5C Students March for Education Justice

On Mar. 4, a contingent of 5-C students joined a rally in Riverside to protest recent cuts to the California budget for public institutions of higher education.

Sam Gordon PO ’11 and Alvin Sangsuwangul PO ’10 worked together to bring Claremont students to the rally. They gathered a group of about 20 students to join the crowds of approximately 400 protestors on the campus of University of California, Riverside. The rally began on campus and then moved to downtown Riverside.

The gathering was one of many demonstrations throughout the state and across the country on the “Day of Action,” the aim of which was to express dissatisfaction with California education policy and reforms. The rally was a result of a decision made at last October’s Mobilizing Conference to Save Public Education at the University of California, Berkeley, which was organized as a response to drastic tuition increases. In the time between the conference and the rally, several smaller protests have been held on UC and California State University campuses.

Funding for all levels of public education in California is currently being severely reduced, leading to faculty and staff layoffs, programming cuts, and tuition increases. State grant and scholarship money is also being limited.

The cutbacks will affect the same poor communities that are often already negatively affected by environmental justice issues such as excessive pollution and toxic sites, Gordon wrote in an email. He added that the funding limitations likely increase the education rift along income and race lines.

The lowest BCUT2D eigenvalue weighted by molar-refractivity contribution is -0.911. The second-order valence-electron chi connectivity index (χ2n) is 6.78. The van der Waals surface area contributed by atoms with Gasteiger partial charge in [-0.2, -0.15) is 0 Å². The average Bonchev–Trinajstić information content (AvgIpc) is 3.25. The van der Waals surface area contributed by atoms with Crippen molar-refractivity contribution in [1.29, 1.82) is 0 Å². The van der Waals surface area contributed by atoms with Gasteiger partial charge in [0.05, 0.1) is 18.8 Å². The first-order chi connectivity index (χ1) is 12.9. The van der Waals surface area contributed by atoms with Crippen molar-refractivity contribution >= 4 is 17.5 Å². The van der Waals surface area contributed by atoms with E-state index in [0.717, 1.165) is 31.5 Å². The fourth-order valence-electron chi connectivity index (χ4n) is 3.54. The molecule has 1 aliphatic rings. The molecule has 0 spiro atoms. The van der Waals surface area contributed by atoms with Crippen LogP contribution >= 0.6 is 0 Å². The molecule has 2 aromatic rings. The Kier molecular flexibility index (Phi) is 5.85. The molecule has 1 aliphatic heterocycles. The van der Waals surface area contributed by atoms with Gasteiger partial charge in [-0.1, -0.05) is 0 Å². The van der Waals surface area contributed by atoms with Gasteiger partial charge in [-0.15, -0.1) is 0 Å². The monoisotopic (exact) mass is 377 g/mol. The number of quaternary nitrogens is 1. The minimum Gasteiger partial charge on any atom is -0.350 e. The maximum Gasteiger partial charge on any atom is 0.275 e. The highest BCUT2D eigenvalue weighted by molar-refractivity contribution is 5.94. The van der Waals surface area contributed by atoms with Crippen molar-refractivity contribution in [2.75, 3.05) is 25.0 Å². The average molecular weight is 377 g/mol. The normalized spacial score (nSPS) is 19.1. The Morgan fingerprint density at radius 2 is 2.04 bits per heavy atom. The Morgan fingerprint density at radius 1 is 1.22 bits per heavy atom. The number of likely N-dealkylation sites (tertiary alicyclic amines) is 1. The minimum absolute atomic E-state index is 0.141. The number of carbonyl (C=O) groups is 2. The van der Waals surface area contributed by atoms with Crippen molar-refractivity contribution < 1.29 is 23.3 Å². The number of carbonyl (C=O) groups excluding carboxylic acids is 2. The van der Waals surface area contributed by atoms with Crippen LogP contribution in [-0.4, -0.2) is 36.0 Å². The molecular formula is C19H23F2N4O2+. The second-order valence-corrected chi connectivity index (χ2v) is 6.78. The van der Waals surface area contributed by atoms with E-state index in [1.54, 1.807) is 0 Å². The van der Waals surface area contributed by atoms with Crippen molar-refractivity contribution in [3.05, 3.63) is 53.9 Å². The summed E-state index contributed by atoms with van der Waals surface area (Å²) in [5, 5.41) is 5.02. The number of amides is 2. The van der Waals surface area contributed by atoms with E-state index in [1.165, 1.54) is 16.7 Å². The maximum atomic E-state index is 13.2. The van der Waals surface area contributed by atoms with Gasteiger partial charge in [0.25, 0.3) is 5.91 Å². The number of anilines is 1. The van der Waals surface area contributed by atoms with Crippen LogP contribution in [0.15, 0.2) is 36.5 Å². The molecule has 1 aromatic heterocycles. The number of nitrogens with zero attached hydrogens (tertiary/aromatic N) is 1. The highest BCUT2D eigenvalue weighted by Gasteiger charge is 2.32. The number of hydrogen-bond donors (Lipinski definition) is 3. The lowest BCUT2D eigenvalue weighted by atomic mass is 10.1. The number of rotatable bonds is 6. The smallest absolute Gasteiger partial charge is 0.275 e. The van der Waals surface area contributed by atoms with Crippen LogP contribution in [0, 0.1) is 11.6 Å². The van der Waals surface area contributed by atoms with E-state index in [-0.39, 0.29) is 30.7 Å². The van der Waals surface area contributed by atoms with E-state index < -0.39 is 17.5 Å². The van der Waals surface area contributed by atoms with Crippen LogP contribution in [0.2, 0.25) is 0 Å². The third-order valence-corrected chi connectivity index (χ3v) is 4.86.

Although the cuts do not directly affect students attending private institutions, Gordon said he felt it was important to stand in solidarity with the students who are affected.

He said there was a lot of energy at the event, as well as a “sense of outrage from the UC students; the threat seemed very real to them, so they were taking it very seriously.”

There were student and faculty speakers at the rally, as well as music and chanting.

Gordon said he was glad Claremont students joined the rally to “show that all students can care,” and that it was “meaningful to have the presence of more students being there…in protests, people need support to embolden them to take action.”

Simultaneous protests were held on almost all of the CSU and UC campuses, as well as on some campuses across the nation, since many other state governments are also considering education cuts as a response to the economic situation.

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